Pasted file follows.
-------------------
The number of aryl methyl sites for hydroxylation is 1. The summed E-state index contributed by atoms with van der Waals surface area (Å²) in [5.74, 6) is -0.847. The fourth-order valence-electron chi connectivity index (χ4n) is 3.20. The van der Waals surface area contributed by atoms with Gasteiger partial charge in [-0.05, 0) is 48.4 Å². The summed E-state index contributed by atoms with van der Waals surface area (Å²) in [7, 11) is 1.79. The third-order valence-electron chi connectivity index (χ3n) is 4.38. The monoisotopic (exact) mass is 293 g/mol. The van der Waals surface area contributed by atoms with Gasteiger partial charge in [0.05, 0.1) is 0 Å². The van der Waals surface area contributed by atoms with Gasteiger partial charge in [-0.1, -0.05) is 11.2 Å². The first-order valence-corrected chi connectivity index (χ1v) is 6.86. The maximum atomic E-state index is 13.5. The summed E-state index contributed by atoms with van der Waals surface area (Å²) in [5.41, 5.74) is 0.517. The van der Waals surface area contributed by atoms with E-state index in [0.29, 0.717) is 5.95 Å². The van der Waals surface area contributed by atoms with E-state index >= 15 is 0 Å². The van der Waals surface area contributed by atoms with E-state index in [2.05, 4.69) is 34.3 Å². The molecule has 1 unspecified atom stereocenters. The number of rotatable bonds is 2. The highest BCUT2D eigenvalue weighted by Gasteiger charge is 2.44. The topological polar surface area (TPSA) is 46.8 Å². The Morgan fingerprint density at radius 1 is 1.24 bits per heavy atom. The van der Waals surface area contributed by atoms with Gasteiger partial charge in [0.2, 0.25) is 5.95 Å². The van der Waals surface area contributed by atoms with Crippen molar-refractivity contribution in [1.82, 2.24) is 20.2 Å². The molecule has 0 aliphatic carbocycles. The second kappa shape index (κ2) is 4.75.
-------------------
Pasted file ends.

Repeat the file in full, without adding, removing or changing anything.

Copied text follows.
The number of aryl methyl sites for hydroxylation is 1. The summed E-state index contributed by atoms with van der Waals surface area (Å²) in [5.74, 6) is -0.847. The fourth-order valence-electron chi connectivity index (χ4n) is 3.20. The van der Waals surface area contributed by atoms with Gasteiger partial charge in [-0.05, 0) is 48.4 Å². The summed E-state index contributed by atoms with van der Waals surface area (Å²) in [7, 11) is 1.79. The third-order valence-electron chi connectivity index (χ3n) is 4.38. The monoisotopic (exact) mass is 293 g/mol. The van der Waals surface area contributed by atoms with Gasteiger partial charge in [0.05, 0.1) is 0 Å². The van der Waals surface area contributed by atoms with Gasteiger partial charge in [-0.1, -0.05) is 11.2 Å². The first-order valence-corrected chi connectivity index (χ1v) is 6.86. The maximum atomic E-state index is 13.5. The summed E-state index contributed by atoms with van der Waals surface area (Å²) in [5.41, 5.74) is 0.517. The van der Waals surface area contributed by atoms with E-state index in [0.29, 0.717) is 5.95 Å². The van der Waals surface area contributed by atoms with E-state index >= 15 is 0 Å². The van der Waals surface area contributed by atoms with E-state index in [2.05, 4.69) is 34.3 Å². The molecule has 1 unspecified atom stereocenters. The number of rotatable bonds is 2. The highest BCUT2D eigenvalue weighted by Gasteiger charge is 2.44. The topological polar surface area (TPSA) is 46.8 Å². The Morgan fingerprint density at radius 1 is 1.24 bits per heavy atom. The van der Waals surface area contributed by atoms with Gasteiger partial charge in [0.2, 0.25) is 5.95 Å². The van der Waals surface area contributed by atoms with Crippen molar-refractivity contribution in [1.82, 2.24) is 20.2 Å². The molecule has 0 aliphatic carbocycles. The second kappa shape index (κ2) is 4.75.